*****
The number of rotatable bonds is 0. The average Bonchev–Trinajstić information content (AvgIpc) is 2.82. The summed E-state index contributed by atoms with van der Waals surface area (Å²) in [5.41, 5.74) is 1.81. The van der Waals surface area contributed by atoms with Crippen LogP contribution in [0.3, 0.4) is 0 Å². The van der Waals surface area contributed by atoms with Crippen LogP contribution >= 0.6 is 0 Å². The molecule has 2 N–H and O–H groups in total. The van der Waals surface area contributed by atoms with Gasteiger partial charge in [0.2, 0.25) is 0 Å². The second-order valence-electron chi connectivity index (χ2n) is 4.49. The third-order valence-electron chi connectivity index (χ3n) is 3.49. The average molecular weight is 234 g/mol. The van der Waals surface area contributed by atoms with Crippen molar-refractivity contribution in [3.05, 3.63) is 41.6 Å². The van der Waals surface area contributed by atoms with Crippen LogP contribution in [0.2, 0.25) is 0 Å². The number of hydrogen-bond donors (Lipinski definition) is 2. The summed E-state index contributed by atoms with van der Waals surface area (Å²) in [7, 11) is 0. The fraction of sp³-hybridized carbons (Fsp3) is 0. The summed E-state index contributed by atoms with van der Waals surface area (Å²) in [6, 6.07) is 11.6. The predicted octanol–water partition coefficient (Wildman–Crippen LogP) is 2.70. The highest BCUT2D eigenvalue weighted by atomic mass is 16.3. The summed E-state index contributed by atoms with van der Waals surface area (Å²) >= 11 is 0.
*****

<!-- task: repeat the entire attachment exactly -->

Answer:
The number of rotatable bonds is 0. The average Bonchev–Trinajstić information content (AvgIpc) is 2.82. The summed E-state index contributed by atoms with van der Waals surface area (Å²) in [5.41, 5.74) is 1.81. The van der Waals surface area contributed by atoms with Crippen LogP contribution in [0.3, 0.4) is 0 Å². The van der Waals surface area contributed by atoms with Crippen LogP contribution >= 0.6 is 0 Å². The molecule has 2 N–H and O–H groups in total. The van der Waals surface area contributed by atoms with Gasteiger partial charge in [0.2, 0.25) is 0 Å². The second-order valence-electron chi connectivity index (χ2n) is 4.49. The third-order valence-electron chi connectivity index (χ3n) is 3.49. The average molecular weight is 234 g/mol. The van der Waals surface area contributed by atoms with Crippen molar-refractivity contribution in [3.05, 3.63) is 41.6 Å². The van der Waals surface area contributed by atoms with Crippen LogP contribution in [0.2, 0.25) is 0 Å². The number of hydrogen-bond donors (Lipinski definition) is 2. The summed E-state index contributed by atoms with van der Waals surface area (Å²) in [7, 11) is 0. The fraction of sp³-hybridized carbons (Fsp3) is 0. The summed E-state index contributed by atoms with van der Waals surface area (Å²) in [6, 6.07) is 11.6. The predicted octanol–water partition coefficient (Wildman–Crippen LogP) is 2.70. The highest BCUT2D eigenvalue weighted by atomic mass is 16.3. The summed E-state index contributed by atoms with van der Waals surface area (Å²) >= 11 is 0.